How did it come to pass that Israel is now widely perceived as equally culpable, if not more so, for the potential eruption of another Middle Eastern war? To hear some of America's most influential pundits tell it, Israel - not the state pledging to wipe it off the face of the earth - will be guilty should the latter's pursuit of nuclear weapons result in a military conflagration.

On Sunday, Israeli Prime Minister Benjamin Netanyahu made the rounds of the American Sunday talk shows to warn that Iran is about six months away from reaching the point where it will have 90 percent of the material required for the construction of a nuclear weapon. This alarming news, Netanyahu argues, makes the Obama administration's announcement of clear "red lines" - Tehran's crossing of which would result in preventive military action by the United States - a necessity, something that Washington has thus far refused to do.

This plea by the Israeli leader, many commentators argue, amounts to interference in the U.S. presidential election. The Daily Beast's Andrew Sullivan writes that Netanyahu's sounding dire warnings "in order to plunge this country into a war whose consequences are unknowable and potentially catastrophic is a new low." New Yorker editor David Remnick, sitting comfortably in his office in Times Square, opines that "it is hard to overestimate the risks that Benjamin Netanyahu poses to the future of his own country." Last week on MSNBC, Time's Joe Klein said that he had never "heard of another example of an American ally try[ing] to push us into war as blatantly, and try[ing] to influence an American election as blatantly, as Bibi Netanyahu and the Likud Party in Israel is doing right now," behavior he termed "outrageous and disgusting" (Klein must be unaware of British policy toward the United States between 1938 and 1941 ).

In response to this outburst, co-panelist Mike Barnicle asked Klein, in all seriousness, "Who is the more dangerous player on the world stage right now, the Supreme Leader in Tehran or Bibi Netanyahu?" This was an outrageous question, to be sure, but the logical one amid a morally inverted discourse that has switched the role of victim and perpetrator. Klein responded by calling Khameini a "fascist," apparently surprised that anyone would respond to his tirade with such a ridiculous question.

Following the American debate over Israel and Iran these past few weeks, one could easily get confused as to which government has repeatedly pledged to "wipe out" another, defied international nuclear weapons statutes for over a decade, is the leading state sponsor of terrorism, and regularly churns out racist hatred the likes of which have not been seen since the time of Nazi Germany. Waving these facts away by pointing out that Israel too has nuclear weapons is at best disingenuous, at worse ethically obtuse, considering that Israel has never termed Iran a "cancer," much less threatened to destroy it.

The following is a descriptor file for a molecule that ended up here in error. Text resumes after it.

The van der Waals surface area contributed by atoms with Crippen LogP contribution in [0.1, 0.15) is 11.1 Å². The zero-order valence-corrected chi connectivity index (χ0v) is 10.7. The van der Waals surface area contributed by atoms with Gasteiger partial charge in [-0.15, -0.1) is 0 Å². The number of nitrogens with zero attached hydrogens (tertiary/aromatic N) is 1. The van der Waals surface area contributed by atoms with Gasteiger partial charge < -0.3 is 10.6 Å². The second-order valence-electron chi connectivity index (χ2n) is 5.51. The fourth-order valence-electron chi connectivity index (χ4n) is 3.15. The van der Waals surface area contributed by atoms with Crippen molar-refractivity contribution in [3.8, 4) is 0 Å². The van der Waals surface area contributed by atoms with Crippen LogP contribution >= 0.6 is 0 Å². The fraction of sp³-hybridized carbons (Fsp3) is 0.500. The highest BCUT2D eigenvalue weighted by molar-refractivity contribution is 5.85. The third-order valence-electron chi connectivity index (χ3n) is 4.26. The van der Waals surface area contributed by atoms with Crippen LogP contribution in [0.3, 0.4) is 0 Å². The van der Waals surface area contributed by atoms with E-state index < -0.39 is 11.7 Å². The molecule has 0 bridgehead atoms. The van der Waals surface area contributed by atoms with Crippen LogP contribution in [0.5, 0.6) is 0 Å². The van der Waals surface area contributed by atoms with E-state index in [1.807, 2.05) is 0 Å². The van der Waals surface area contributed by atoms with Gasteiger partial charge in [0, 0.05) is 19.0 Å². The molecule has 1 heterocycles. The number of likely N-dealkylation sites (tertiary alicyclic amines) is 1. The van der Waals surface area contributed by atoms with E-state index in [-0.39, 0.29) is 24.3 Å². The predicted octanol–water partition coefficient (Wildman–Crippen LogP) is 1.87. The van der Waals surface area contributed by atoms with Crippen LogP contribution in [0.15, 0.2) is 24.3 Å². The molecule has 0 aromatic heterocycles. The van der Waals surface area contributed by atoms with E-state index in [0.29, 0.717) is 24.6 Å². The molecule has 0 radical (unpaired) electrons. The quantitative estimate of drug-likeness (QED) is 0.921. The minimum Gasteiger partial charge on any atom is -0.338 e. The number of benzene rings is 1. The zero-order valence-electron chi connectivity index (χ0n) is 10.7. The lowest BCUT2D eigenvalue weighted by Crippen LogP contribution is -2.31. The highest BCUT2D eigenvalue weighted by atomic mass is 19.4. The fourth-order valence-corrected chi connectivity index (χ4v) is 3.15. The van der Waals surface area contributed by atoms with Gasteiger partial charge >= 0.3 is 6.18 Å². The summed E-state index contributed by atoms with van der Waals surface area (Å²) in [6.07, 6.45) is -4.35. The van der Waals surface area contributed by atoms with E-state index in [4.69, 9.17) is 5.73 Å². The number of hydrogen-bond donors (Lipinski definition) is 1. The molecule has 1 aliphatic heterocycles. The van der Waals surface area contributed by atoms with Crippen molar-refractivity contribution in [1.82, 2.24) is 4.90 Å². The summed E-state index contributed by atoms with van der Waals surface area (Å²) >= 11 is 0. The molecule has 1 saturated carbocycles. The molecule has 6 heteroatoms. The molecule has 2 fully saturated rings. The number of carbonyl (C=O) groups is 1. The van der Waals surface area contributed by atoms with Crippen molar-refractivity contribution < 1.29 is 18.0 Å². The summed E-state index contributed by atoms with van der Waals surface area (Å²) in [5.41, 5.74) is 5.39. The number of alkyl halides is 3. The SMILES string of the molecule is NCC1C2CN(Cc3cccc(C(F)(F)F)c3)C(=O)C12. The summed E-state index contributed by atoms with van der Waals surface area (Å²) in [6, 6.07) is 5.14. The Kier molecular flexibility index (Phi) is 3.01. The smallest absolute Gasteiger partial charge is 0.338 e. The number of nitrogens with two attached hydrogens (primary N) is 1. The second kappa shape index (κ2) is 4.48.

The other purpose of this moral relativizing of democratic Israel and authoritarian, terrorism-exporting Iran, is to allow commentators to condemn Netanyahu's lobbying - something all international leaders do - as crass intervention in U.S. politics. It ignores the fact that Netanyahu is the popular leader of a state (whose views on the Iranian threat are hardly opposed, as Remnick blithely remarks, by "a decisive majority of the Israeli population" ) constantly threatened by terrorism from a country that is on the verge of obtaining a nuclear weapon. While sanctions have certainly worked to weaken Iran's economy, they have had no effect whatsoever on stopping the regime's nuclear program, as numerous reports from international intelligence services and the International Atomic Energy Agency confirm. Far from supporting Mitt Romney, Netanyahu is worried that Obama's real policy, as opposed to his stated one, is containment, a fear with ample evidence to support it, considering the administration's continued refusal to declare the aforementioned red line.

The corollary to the argument that Israel is attempting to sway an American election is that a group of American "neocons" is acting on behalf of Netanyahu. Last Sunday in The New York Times, columnist Maureen Dowd took a break from her normal beat of catty commentary on politicians' clothing and hairstyles to claim that Mitt Romney advisor Dan Senor is a "puppet master," who acts with "a duty to invade and bomb Israel's neighbors."

Many liberal commentators are unable to accept that some Americans - Jewish and gentile - may disagree with their president's policy on Iran, believe that Washington and Jerusalem's interests are intertwined on the question of Iran's pursuit of nuclear weapons, and that it may be worth going to war to stop it. No, the Kleins, Remnicks, Sullivans and Dowds tell us, these "neocons" are taking instructions from a foreign capital, knowingly working against the interests of their own country.

This debate isn't new. It's just a replay of the decade-old arguments over Iraq, when the notion of a "war for Israel" became an article of faith among a disturbing number of American progressives. Far from supporting that war, however, the Israeli government at the time was skeptical. This time, many Americans would rather obfuscate the threat that's unfolding right before their eyes; After all, it's easier to blame a democratic ally that is deeply sensitive to criticism than confront the reality of a nuclear Iran. If Israel does indeed eventually feel the need to attack, it will be the fault of a world that did not take the threat of a nuclear-equipped Iran seriously enough.

James Kirchick is a fellow at the Foundation for Defense of Democracies.